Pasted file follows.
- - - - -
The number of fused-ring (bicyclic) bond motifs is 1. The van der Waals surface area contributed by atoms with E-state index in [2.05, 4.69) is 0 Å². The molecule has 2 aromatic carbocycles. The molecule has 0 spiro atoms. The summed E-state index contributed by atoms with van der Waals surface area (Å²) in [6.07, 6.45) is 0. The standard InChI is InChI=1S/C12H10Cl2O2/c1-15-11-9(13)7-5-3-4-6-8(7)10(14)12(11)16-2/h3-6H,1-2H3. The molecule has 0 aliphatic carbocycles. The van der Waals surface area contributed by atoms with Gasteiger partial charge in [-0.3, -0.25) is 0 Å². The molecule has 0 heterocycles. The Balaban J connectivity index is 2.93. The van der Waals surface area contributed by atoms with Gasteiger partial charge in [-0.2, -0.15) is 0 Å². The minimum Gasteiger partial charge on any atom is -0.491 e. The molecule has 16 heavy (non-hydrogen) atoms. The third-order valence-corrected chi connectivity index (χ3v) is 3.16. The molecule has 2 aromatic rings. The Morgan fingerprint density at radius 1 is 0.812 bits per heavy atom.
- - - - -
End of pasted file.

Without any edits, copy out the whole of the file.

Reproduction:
The number of fused-ring (bicyclic) bond motifs is 1. The van der Waals surface area contributed by atoms with E-state index in [2.05, 4.69) is 0 Å². The molecule has 2 aromatic carbocycles. The molecule has 0 spiro atoms. The summed E-state index contributed by atoms with van der Waals surface area (Å²) in [6.07, 6.45) is 0. The standard InChI is InChI=1S/C12H10Cl2O2/c1-15-11-9(13)7-5-3-4-6-8(7)10(14)12(11)16-2/h3-6H,1-2H3. The molecule has 0 aliphatic carbocycles. The van der Waals surface area contributed by atoms with Gasteiger partial charge in [-0.3, -0.25) is 0 Å². The molecule has 0 heterocycles. The Balaban J connectivity index is 2.93. The van der Waals surface area contributed by atoms with Gasteiger partial charge in [-0.2, -0.15) is 0 Å². The minimum Gasteiger partial charge on any atom is -0.491 e. The molecule has 16 heavy (non-hydrogen) atoms. The third-order valence-corrected chi connectivity index (χ3v) is 3.16. The molecule has 2 aromatic rings. The Morgan fingerprint density at radius 1 is 0.812 bits per heavy atom.